Hyundai Aura long term review, third report

Hyundai Aura long term review, third report

22nd Feb 2021 7:00 am

As life goes back to normal, it’s the Aura Turbo’s more practical, easy-going side that gets a chance to shine.


You can tell you’re past the honeymoon period and well-worn into your relationship with your car when what once amazed you about it is now taken for granted. The novelty has worn off a bit and things have now settled into a bit of a routine. It’s been nine months and 2,700km since I first gleefully pocketed the key fob of Autocar India’s long-term Hyundai Aura Turbo, and though it spent a few months doing… not a whole lot during lockdown at Sergius’ house (Autocar India, August 2020), it’s now back with me and helping me get through a far more unlocked grind.

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FUEL ECONOMY: Surprisingly good for a turbo-petrol car.

The thing is, if it’s a good relationship – yes, even with your car – after the initial excitement has died, you find new ways to keep things interesting. For instance, the powerful 100hp, 1.0-litre turbo-petrol engine, which is the single biggest highlight of our long-term Aura. Many a colleague has taken it out for a spirited spurt over a lunch break, returning much too late, claiming he’d ‘gotten lost’ on the way back to the office. For the first few months, I’ll admit it resurrected a bit of the boy racer in me. No gap in traffic was too small or distant for this little rocket to plug all too easily. I’d work around the lightness and disconnection of the steering, as well as the looseness of the suspension and lack of grip from the tyres, because the brief but strong hit of power from the little engine in the little car was just too addictive.

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RIDE QUALITY: A bit firm-edged on those shiny 15-inch wheels.

But, like I said, novelty can wear off. These days, as business has returned to normal, driving around has once again turned into a drudge, and usually involves crawling from one traffic light to the next. The focus has shifted to driving smoothly, and getting the most out of every litre of petrol, what with it costing more than Rs 90 in Mumbai. The first part takes a bit of practice, as power delivery can be a little jerky at low revs, off boost, and this is particularly noticeable with each upshift. Once you find the sweet spot in the rev band, however, the second part takes care of itself, even in bumper-to-bumper traffic, it’s possible to keep the Aura Turbo’s average fuel economy readout above the 10kpl mark, and a more prudent driver could even see 12 without an issue. It’s not quite as thrilling as just gunning it, but unlocking this smooth, frugal, yet responsive zone of a small-capacity turbo-petrol engine is a fun game on its own.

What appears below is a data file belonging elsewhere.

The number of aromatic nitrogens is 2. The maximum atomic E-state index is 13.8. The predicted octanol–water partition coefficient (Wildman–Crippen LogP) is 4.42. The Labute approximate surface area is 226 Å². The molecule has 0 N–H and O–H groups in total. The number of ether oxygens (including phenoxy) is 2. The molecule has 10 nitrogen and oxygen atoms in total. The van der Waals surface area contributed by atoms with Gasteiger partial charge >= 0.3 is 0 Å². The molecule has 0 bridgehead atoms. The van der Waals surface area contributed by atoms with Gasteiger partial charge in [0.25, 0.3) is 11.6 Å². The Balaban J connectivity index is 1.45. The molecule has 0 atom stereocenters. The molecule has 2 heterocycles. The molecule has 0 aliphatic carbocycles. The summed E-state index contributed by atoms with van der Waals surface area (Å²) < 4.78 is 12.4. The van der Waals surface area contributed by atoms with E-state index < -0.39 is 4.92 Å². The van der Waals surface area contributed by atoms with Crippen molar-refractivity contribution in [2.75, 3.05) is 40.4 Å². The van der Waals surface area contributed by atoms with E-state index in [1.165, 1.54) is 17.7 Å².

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PERFORMANCE: Turbo power and light weight are a heady mix.

The occasional commute aside, the Aura has been pressed into a couple of unexpected airport runs, where its 402-litre boot held up admirably, and over Christmas, I even dressed it up with a ‘red nosed’ bauble on its massive grille. Unfortunately, this little festive accessory was quickly lost to a brisk blast down Mumbai’s Bandra-Worli Sea Link bridge. What can I say – it’s hard to keep the boy racer completely at bay; especially with a peppy little car like this.

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HANDLING: For all that power, wish it didn’t feel so loose.

Also see:

Hyundai Aura long term review, second report

Hyundai Aura long term review, first report

Fact File
Distance covered 3,677km
Price when new Rs 8.60 lakh (ex-showroom)
Test economy 10.8kpl (overall this month)
Maintenance costs None
Faults None
Previous Report May 2020, August 2020
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